SEOUL, South Korea – The main creditor bank of Daewoo Motor Co. said Tuesday it may wrap up a deal to sell the bankrupt South Korean carmaker to General Motors Corp. this week.
``There is a possibility of reaching an agreement by the end of this week,'' said Kim Young-chan, a spokesman for state-run Korea Development Bank, which had led negotiations with GM.
Kim gave no further details.
Quoting an unidentified government official, South Korea's Yonhap news agency reported Tuesday that the GM-Daewoo deal will be announced Friday.
On Monday, Rob Leggat, director of GM's corporate communications in Asia, said his company is ``very optimistic'' that a memorandum of understanding can be signed ``in the near future.''
The GM official, however, had dismissed as ``speculative'' a report by South Korea's JoongAng Ilbo newspaper on Monday that a deal could be announced as early as Friday.
The Yonhap news agency said Tuesday that GM will pay about $1 billion for Daewoo's overseas units, two of three local plants and the after-service operation.
The U.S. auto giant will not take over Daewoo's main plant in Bupyong, 18 miles west of Seoul, which experts say is inefficient, the news agency said, but it will buy all cars made at the plant for up to six years.
Meanwhile, Daewoo Motor was forced to shut down the main plant and another plant in Kunsan, 112.5 miles south of Seoul, on Tuesday due to lack of parts. The plants have a combined annual capacity of 800,000 vehicles.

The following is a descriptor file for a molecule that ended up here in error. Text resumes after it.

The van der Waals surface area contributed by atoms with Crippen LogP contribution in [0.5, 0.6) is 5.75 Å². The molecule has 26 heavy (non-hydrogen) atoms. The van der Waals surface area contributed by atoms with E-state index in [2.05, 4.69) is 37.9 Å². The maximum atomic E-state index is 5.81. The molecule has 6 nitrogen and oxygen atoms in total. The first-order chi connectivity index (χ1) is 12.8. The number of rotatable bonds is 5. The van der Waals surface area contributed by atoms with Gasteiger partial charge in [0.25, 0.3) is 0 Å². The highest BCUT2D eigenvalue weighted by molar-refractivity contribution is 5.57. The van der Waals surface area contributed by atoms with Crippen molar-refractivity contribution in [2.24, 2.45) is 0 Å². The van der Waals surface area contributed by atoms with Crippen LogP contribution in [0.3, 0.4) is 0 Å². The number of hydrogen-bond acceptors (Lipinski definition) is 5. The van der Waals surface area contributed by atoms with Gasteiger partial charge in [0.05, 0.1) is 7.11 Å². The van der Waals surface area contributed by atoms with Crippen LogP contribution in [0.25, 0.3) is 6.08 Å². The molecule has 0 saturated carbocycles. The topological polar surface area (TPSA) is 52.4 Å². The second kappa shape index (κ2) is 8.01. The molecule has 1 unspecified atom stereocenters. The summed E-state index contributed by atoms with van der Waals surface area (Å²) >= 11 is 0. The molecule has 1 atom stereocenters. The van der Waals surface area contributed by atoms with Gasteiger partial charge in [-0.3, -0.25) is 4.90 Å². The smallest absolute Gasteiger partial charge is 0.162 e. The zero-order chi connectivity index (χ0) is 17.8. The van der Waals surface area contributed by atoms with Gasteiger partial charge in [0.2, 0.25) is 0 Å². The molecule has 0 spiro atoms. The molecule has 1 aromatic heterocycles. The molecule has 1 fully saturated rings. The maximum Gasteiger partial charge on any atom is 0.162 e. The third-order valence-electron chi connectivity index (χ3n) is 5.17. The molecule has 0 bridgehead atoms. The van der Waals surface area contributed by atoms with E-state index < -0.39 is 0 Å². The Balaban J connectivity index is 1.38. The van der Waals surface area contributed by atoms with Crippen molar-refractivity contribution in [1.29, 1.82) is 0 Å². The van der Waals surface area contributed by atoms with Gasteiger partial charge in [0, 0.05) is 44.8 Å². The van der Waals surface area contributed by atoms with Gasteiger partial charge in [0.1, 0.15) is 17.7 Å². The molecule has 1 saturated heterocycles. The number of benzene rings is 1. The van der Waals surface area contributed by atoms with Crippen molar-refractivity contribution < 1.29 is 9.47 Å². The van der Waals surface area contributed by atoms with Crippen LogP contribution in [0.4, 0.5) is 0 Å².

Some 20 subcontractors called a one-day boycott of parts supplies, demanding full payment of $654 million the carmaker owes them, said Kim Sung-soo, a Daewoo spokesman.
Daewoo Motor, which is under court receivership after filing for bankruptcy in November with an estimated debt of $17 billion, doesn't have enough money to pay its suppliers.
Court receivership allows a bankrupt company to continue operation by freezing debts held at the time. The suppliers, however, want Daewoo to repay those debts.
Daewoo Motor's other plant in Changwon - with an annual capacity of 200,000 passenger cars and 30,000 commercial vehicles - remained open.
``We expect operations to resume Wednesday, and we don't think this one-day boycott will affect negotiation with GM,'' said Kim, the Daewoo spokesman.
Daewoo Motor can produce 2 million vehicles a year at 11 plants at home and abroad. Despite its debts, the company can help a potential investor break into South Korea's closed market and advance into China.